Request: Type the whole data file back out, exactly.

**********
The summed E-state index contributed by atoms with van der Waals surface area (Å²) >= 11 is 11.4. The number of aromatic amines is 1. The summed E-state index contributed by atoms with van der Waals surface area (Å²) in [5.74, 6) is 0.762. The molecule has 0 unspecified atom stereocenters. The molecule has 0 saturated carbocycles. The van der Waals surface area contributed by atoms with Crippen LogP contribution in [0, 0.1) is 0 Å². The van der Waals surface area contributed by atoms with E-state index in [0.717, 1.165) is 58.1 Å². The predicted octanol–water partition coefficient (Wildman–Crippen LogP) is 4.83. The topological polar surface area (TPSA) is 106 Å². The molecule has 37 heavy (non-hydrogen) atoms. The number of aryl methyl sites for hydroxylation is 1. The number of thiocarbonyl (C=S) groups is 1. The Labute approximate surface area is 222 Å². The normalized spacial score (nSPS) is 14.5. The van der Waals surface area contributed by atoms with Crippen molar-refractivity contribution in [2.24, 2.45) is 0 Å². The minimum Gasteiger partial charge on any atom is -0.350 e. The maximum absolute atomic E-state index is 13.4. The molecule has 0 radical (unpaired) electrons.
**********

The summed E-state index contributed by atoms with van der Waals surface area (Å²) >= 11 is 11.4. The number of aromatic amines is 1. The summed E-state index contributed by atoms with van der Waals surface area (Å²) in [5.74, 6) is 0.762. The molecule has 0 unspecified atom stereocenters. The molecule has 0 saturated carbocycles. The van der Waals surface area contributed by atoms with Crippen LogP contribution in [0, 0.1) is 0 Å². The van der Waals surface area contributed by atoms with E-state index in [0.717, 1.165) is 58.1 Å². The predicted octanol–water partition coefficient (Wildman–Crippen LogP) is 4.83. The topological polar surface area (TPSA) is 106 Å². The molecule has 37 heavy (non-hydrogen) atoms. The number of aryl methyl sites for hydroxylation is 1. The number of thiocarbonyl (C=S) groups is 1. The Labute approximate surface area is 222 Å². The normalized spacial score (nSPS) is 14.5. The van der Waals surface area contributed by atoms with Crippen molar-refractivity contribution in [2.24, 2.45) is 0 Å². The minimum Gasteiger partial charge on any atom is -0.350 e. The maximum absolute atomic E-state index is 13.4. The molecule has 0 radical (unpaired) electrons.